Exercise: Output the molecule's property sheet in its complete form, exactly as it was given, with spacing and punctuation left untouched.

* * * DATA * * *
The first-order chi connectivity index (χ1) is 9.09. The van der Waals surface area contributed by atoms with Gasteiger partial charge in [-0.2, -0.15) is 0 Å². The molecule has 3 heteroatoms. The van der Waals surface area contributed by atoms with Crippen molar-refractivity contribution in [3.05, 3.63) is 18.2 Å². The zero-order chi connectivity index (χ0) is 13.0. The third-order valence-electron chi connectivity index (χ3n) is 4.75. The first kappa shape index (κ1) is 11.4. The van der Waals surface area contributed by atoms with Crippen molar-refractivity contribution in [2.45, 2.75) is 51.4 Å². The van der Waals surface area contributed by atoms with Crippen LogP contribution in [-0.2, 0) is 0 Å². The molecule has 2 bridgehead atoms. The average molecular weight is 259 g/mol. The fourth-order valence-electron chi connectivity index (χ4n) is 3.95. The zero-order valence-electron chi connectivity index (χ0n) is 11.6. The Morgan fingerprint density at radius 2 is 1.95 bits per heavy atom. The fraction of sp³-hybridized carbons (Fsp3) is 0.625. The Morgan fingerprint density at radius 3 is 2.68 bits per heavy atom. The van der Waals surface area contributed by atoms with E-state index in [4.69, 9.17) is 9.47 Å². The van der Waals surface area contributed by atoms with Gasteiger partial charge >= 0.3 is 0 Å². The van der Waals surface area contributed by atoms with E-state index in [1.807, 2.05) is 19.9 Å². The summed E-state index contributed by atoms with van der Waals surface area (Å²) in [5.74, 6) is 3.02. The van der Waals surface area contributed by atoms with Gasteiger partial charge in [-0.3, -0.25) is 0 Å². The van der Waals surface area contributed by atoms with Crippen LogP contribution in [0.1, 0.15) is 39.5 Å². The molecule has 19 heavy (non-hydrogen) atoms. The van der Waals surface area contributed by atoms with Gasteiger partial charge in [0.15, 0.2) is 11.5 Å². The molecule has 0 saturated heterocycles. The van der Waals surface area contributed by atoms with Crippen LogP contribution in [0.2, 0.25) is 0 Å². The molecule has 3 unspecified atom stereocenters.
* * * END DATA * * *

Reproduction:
The first-order chi connectivity index (χ1) is 9.09. The van der Waals surface area contributed by atoms with Gasteiger partial charge in [-0.2, -0.15) is 0 Å². The molecule has 3 heteroatoms. The van der Waals surface area contributed by atoms with Crippen molar-refractivity contribution in [3.05, 3.63) is 18.2 Å². The zero-order chi connectivity index (χ0) is 13.0. The third-order valence-electron chi connectivity index (χ3n) is 4.75. The first kappa shape index (κ1) is 11.4. The van der Waals surface area contributed by atoms with Crippen molar-refractivity contribution in [2.45, 2.75) is 51.4 Å². The van der Waals surface area contributed by atoms with Crippen LogP contribution in [-0.2, 0) is 0 Å². The molecule has 2 bridgehead atoms. The average molecular weight is 259 g/mol. The fourth-order valence-electron chi connectivity index (χ4n) is 3.95. The zero-order valence-electron chi connectivity index (χ0n) is 11.6. The Morgan fingerprint density at radius 2 is 1.95 bits per heavy atom. The fraction of sp³-hybridized carbons (Fsp3) is 0.625. The Morgan fingerprint density at radius 3 is 2.68 bits per heavy atom. The van der Waals surface area contributed by atoms with E-state index in [4.69, 9.17) is 9.47 Å². The van der Waals surface area contributed by atoms with Gasteiger partial charge >= 0.3 is 0 Å². The van der Waals surface area contributed by atoms with E-state index in [1.807, 2.05) is 19.9 Å². The summed E-state index contributed by atoms with van der Waals surface area (Å²) in [5.74, 6) is 3.02. The van der Waals surface area contributed by atoms with Gasteiger partial charge in [-0.3, -0.25) is 0 Å². The van der Waals surface area contributed by atoms with Crippen LogP contribution in [0.1, 0.15) is 39.5 Å². The molecule has 19 heavy (non-hydrogen) atoms. The van der Waals surface area contributed by atoms with Gasteiger partial charge in [0.15, 0.2) is 11.5 Å². The molecule has 0 saturated heterocycles. The van der Waals surface area contributed by atoms with Crippen LogP contribution in [0.2, 0.25) is 0 Å². The molecule has 3 unspecified atom stereocenters.